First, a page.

Last time I went shopping for a child’s birthday gift, I was struck by how usual it seemed to be in a toy store the size of a big-box discount mart. When I was a child, the only real mega-size toy store in the world was Hamleys in London (still the world’s biggest!) For those of us not fortunate enough to live within pilgrimage range of Hamleys, the toy store was a small shop on the street, or a section in a department store. It has been many years now since I have seen a small toy store – I don’t even remember having seen a toy section in a department store recently. Come to think of it, since we have been back in the USA, I can’t remember having seen any toy stores at all except for the one big chain. I hope it’s my lack of attention and not an actual monopoly. The big retailer has a mind-boggling selection, more variety than I ever imagined as a child, but it just doesn’t feel like a toy store to me. Getting old, I guess.
I like the old toys, the ones I remember from childhood. The wooden train set, the LEGOs, the teddy bear. You know, the toys that have been around forever. Or have they? (Cue dramatic music.)
Of all the classic (or old-fashioned, depending on your point of view) pre-electronic toys, teddy bears are among the newest. They were first manufactured for sale in 1902 (LEGO goes back to 1934). There is no doubt that teddy bears had existed before 1902 – people have made stuffed toys for their own children for centuries, and dolls go back to the dawn of civilization – but nobody can verify dates for unique, home-made toys from hundreds of years ago, so toy history has to deal with factory-made toys available for sale to the public.
Of all toys, the teddy bear has the coolest legend behind its origin. President Theodore “Teddy” Roosevelt is usually credited with being the inspiration for the creation of the teddy bear. Unfortunately, this turns out to be not quite true. I can already hear the angry howls of outrage from Teddy Roosevelt fans everywhere. Slow down and give me another minute. The legend is true; it’s the connection to teddy bears that doesn’t quite hold water.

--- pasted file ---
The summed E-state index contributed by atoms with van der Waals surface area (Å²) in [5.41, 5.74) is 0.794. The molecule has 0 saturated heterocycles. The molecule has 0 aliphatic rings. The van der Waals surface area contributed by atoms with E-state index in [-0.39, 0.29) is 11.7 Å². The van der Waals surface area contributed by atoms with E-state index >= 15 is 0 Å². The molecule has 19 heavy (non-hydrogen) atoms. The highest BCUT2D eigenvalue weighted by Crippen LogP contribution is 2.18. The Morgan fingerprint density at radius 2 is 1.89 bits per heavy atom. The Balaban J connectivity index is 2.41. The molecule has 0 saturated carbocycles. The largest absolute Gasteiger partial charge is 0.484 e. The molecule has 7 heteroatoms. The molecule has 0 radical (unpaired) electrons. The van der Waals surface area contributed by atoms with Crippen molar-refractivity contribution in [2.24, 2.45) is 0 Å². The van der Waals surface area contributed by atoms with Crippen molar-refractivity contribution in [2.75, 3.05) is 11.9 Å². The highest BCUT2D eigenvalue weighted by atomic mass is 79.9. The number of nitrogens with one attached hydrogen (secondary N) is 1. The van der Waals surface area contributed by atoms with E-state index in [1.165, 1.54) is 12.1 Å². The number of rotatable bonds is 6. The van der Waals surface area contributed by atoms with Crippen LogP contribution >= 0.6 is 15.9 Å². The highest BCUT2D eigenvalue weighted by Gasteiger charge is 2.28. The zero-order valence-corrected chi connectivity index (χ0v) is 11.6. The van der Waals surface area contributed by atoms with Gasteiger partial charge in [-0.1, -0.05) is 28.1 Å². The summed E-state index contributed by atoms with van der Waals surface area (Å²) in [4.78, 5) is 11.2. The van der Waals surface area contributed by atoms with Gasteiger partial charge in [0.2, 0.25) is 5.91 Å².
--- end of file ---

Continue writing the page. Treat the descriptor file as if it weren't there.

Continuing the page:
For those readers who don’t know what the fuss is about, the legend – which, I repeat, is completely true – goes like this:
President Teddy Roosevelt was an avid outdoorsman – a genuine tough guy who loved big-game hunting. His physical fortitude was matched by his strength of character, which fact explains his continuing stature in American history as one of our great leaders. In November of 1902, President Roosevelt was invited on a bear hunt by the governor of Mississippi. After a long, exhausting day of hunting, Roosevelt still had not bagged a bear. He may have been in a bad mood at that point – hard work with no results will do that to most of us – and some of the staffers hunting with him thought it would be a good idea to make sure the President got a bear. In the end, hunting guide Holt Collier, aged 56, went out and brought a large black bear back alive – an incredible feat for a single hunter before tranquilizer darts. The bear was exhausted and hurt; the staffers tied it to a tree, brought the President, and told him he could shoot the bear. To his credit, Teddy Roosevelt was disgusted. No self-respecting hunter would shoot an animal that way. He refused, to the surprise of lesser men present. People talked; the word spread. The ground was laid for the legend of the Teddy Bear.